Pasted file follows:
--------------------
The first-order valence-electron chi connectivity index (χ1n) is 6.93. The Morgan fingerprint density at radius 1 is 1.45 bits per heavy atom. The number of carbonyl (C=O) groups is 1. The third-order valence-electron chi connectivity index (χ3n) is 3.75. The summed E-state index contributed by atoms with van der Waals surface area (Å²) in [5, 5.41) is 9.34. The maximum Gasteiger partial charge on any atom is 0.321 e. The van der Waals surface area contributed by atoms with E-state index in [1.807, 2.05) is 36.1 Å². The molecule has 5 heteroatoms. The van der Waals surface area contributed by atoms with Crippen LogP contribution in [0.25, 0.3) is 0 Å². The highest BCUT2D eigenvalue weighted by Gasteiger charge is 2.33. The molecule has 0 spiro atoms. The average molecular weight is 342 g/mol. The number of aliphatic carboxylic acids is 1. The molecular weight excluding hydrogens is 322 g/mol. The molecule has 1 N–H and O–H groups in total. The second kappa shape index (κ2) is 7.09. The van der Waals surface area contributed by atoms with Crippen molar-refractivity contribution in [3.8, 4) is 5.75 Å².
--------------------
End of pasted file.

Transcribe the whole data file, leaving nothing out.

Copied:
The first-order valence-electron chi connectivity index (χ1n) is 6.93. The Morgan fingerprint density at radius 1 is 1.45 bits per heavy atom. The number of carbonyl (C=O) groups is 1. The third-order valence-electron chi connectivity index (χ3n) is 3.75. The summed E-state index contributed by atoms with van der Waals surface area (Å²) in [5, 5.41) is 9.34. The maximum Gasteiger partial charge on any atom is 0.321 e. The van der Waals surface area contributed by atoms with E-state index in [1.807, 2.05) is 36.1 Å². The molecule has 5 heteroatoms. The van der Waals surface area contributed by atoms with Crippen LogP contribution in [0.25, 0.3) is 0 Å². The highest BCUT2D eigenvalue weighted by Gasteiger charge is 2.33. The molecule has 0 spiro atoms. The average molecular weight is 342 g/mol. The number of aliphatic carboxylic acids is 1. The molecular weight excluding hydrogens is 322 g/mol. The molecule has 1 N–H and O–H groups in total. The second kappa shape index (κ2) is 7.09. The van der Waals surface area contributed by atoms with Crippen molar-refractivity contribution in [3.8, 4) is 5.75 Å².